enough for a complete pyrolysis to take place thus yielding less liquid product or no liquid at all. As the
operating temperature increases, the liquid yield increased significantly up to 600oC at a product yield of 18.7

The solid (Char) yield decreased rapidly from 90 wt% (at temperature of 200oC) to 42 wt% (at temperature of
300oC). As operating temperature increases from 300oC to 600oC, the char yield decreased slightly from 42 wt%
to 30 wt%.

The gas (includes the loss of fine oil droplets) result showed an opposite trend of solid yield. It showed a rapid
increase from 10 wt% (at temperature of 200oC) to 42 wt% (at temperature of 300oC). From the temperature of
300oC to 600oC the gas yield showed a gradual increase from 42 wt% to 51.3 wt%.

TABLE 2: Characteristics of Oil Palm Trunk (OPT)

Test Parameters Raw Material Char

(Wt %) (Wt %)
Moisture Content 5.89 1.59

Proximate Analysis
Ash Content 5.85 25.68
Volatile Content 76.84 30.92
Fixed Carbon 11.42 41.82
Ultimate Analysis
Carbon 40.64 42.68
Hydrogen 5.09 1.79
Nitrogen 2.15 2.48
Oxygen 53.12* 53.05
Sulfur 0.00 0.00
Colorific value (MJ/Kg) 17.27 28.18
*By difference

Effect of operating temperature on product yields



Product yields (wt%)








200 300 400 500 600
Temperature (oC)

liquid char gases

FIGURE 3: Effect of temperature on solid, liquid and gas yield


Figure 4 represents the percentage mass of liquid, solid and gas products in relation to the mass of OPT
feed for different particle size at 600oC. It was observed that at the products proportion with particle size of 0.25
mm, 0.50 mm, 0.75 mm and 1.0 mm, there was no significant effect. However, larger particle size (2.00 mm)
produced slightly more liquid (18 wt %) compared to the smaller ones.

Effect of particle sizes on product distributions



Product yields (wt%)





0.00 0.25 0.50 0.75 1.00 1.25 1.50 1.75 2.00 2.25
Particle size

Liquid Char Gases

FIGURE 4: Effect of particles sizes on the product yield

TABLE 3: Identification and quantification of chemical compound in OPT pyrolysis oil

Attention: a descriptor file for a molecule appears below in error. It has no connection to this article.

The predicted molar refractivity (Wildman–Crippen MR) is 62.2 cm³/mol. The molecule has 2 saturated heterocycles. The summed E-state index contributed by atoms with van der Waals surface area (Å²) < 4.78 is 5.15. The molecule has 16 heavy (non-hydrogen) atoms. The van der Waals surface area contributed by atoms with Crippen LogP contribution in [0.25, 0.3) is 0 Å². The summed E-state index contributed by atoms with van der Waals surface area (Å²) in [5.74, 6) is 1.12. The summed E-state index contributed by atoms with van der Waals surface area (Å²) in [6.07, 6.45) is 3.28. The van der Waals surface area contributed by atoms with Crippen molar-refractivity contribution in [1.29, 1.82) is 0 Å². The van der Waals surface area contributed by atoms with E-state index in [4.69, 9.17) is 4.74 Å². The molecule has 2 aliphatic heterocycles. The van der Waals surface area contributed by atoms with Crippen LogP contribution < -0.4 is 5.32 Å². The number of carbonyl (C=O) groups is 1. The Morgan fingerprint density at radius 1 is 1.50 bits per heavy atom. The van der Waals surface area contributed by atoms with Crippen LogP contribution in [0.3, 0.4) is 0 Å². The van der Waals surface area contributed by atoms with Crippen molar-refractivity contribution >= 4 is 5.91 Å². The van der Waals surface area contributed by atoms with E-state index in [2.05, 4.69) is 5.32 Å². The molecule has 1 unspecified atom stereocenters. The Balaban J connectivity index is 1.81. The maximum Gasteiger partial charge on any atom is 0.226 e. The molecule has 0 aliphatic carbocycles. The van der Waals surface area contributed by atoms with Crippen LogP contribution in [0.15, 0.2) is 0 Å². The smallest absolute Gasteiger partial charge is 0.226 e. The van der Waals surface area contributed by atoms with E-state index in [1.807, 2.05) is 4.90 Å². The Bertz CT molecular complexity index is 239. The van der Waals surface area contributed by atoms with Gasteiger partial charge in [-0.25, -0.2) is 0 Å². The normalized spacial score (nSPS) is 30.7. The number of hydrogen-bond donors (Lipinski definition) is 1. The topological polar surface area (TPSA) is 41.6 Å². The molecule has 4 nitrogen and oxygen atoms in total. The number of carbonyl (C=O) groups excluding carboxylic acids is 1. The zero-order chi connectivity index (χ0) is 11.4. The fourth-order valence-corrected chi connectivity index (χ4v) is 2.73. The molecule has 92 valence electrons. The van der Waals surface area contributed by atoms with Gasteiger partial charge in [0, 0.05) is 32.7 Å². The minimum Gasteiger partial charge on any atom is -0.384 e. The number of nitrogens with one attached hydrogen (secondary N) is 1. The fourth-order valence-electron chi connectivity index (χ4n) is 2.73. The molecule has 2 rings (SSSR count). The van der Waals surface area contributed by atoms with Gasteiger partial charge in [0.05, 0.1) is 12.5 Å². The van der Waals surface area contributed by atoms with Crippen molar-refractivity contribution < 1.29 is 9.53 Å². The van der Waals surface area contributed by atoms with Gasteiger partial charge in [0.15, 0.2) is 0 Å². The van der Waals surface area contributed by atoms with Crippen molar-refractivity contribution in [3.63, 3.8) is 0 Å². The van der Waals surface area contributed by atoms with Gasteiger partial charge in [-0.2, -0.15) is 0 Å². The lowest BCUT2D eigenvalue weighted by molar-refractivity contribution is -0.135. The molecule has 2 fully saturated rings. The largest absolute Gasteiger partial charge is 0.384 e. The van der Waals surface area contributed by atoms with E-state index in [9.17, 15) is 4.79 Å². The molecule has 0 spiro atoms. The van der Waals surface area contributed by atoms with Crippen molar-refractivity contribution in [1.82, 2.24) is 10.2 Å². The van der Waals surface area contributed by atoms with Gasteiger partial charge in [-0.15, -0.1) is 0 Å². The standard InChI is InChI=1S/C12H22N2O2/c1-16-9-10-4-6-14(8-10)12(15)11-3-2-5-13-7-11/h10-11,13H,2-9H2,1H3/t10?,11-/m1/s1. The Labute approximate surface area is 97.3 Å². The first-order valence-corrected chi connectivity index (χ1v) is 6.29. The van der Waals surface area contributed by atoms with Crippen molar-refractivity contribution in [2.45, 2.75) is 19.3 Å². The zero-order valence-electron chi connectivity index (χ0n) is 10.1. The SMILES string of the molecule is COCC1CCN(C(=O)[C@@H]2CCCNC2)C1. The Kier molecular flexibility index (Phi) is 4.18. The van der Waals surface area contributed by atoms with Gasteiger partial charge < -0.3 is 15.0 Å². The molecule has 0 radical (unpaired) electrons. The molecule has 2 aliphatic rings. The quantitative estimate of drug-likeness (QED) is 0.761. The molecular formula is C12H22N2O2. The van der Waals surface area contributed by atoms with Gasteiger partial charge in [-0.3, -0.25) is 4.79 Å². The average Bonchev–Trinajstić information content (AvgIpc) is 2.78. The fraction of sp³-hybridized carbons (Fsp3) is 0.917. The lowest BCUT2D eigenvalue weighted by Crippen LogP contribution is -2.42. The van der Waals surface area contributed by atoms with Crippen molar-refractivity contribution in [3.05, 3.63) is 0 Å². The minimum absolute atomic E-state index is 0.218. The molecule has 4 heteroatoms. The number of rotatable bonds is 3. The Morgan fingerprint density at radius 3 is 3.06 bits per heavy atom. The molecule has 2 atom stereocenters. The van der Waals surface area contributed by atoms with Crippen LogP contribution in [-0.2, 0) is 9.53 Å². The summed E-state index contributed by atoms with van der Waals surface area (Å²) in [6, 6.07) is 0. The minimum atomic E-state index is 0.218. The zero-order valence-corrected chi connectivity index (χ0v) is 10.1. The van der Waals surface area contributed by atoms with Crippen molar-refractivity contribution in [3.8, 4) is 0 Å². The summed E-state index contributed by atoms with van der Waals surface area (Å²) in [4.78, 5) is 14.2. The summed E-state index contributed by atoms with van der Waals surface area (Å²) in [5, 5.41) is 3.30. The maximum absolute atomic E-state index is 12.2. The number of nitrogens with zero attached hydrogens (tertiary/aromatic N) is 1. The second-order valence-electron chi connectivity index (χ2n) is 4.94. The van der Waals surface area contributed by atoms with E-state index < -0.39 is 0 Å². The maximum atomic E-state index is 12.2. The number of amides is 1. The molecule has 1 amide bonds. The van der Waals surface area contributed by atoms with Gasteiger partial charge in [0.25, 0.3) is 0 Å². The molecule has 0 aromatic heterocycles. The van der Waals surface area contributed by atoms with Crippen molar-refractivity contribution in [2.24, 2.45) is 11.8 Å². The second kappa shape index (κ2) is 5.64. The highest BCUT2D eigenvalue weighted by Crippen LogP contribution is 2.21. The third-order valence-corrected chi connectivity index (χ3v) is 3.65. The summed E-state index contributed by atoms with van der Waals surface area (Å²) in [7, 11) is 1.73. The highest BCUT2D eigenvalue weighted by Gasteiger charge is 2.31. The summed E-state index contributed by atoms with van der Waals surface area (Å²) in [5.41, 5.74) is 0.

Peak RT(Min) Component % Area

1 3.35 2-Furanmethanol 0.19
2 6.53 Phenol 1.59
3 7.90 1,2-Cyclopentanedione, 3-methyl 0.13
4 9.01 Phenol, 2-methyl- 0.11
5 9.92 Phenol, 4-methyl- 0.04
6 10.05 Phenol, 2-methoxy- 0.31
7 17.89 Phenol, 4-ethyl-2-methoxy- 0.04
8 21.06 Phenol, 2,6-dimethoxy- 0.18
9 26.99 Pentadecane 0.04
10 47.77 1-Tricosene 0.16
11 49.02 Hexacosane 3.33
12 51.00 Heptacosane (C27H56 MW=380) 5.23
13 57.25 Heptacosane 7.11
14 59.45 Octadecane 14.33
15 62.12 Tetracosane 14.83
16 62.52 2,6,10,14,18,22-Tetracosahexaene,2,6,10,15,19,23-hexamethyl- 0.39
17 64.25 Nonacosane (C29H60 MW=480) 18.19
18 64.49 Heptacosane 0.15
19 65.79 Nonacosane 20.57
20 66.27 Heptacosane 1.43
Total 88.35


Since this is a preliminary study, only GC-MS is used to study the chemical characterisation of the bio-
oil produced by pyrolysis process. GC-MS analysis was carried out in order to get an idea of the nature and type
of organic compounds in bio-oil products. Table 3 lists the tentative compound of pyrolysis liquid products
obtained from pyrolysis of OPT at 660oC, 2 mm feed size. Due to the lack of an appropriate standard mixture
calibration, this data obtained without calibration of the MS detector and these compounds identified by
comparing chromatogram with data stored in library database. Based on components identified as shown in
Table 3, it can be seen that the chemical compositions of pyrolysis bio-oils from OPT are very similar to the
inclusion of a lot of aromatics and oxygenated compounds such as carboxylic acids, phenols, ketons, etc.

Oil palm trunk was successfully converted into bio-oil, char and gas by means of pyrolysis. The liquid
product was maximum (18.7 wt% of OPT feedstock) at a reactor temperature of 600oC with particle size of 2
mm. Distribution of products was not affected by the size of feedstock. GC-MS analyses have shown that
carboxylic acid, phenol, alcohol and branched oxygenated hydrocarbon are the main compounds of bio-oil.
Based on observation, there was significant amount of water contained in the liquid products. Therefore, it needs
to be removed for biofuel production or chemical feedstock.

The authors would like to thank the University Teknologi MARA (UiTM), for giving the opportunity and
providing the facilities to successfully perform this study.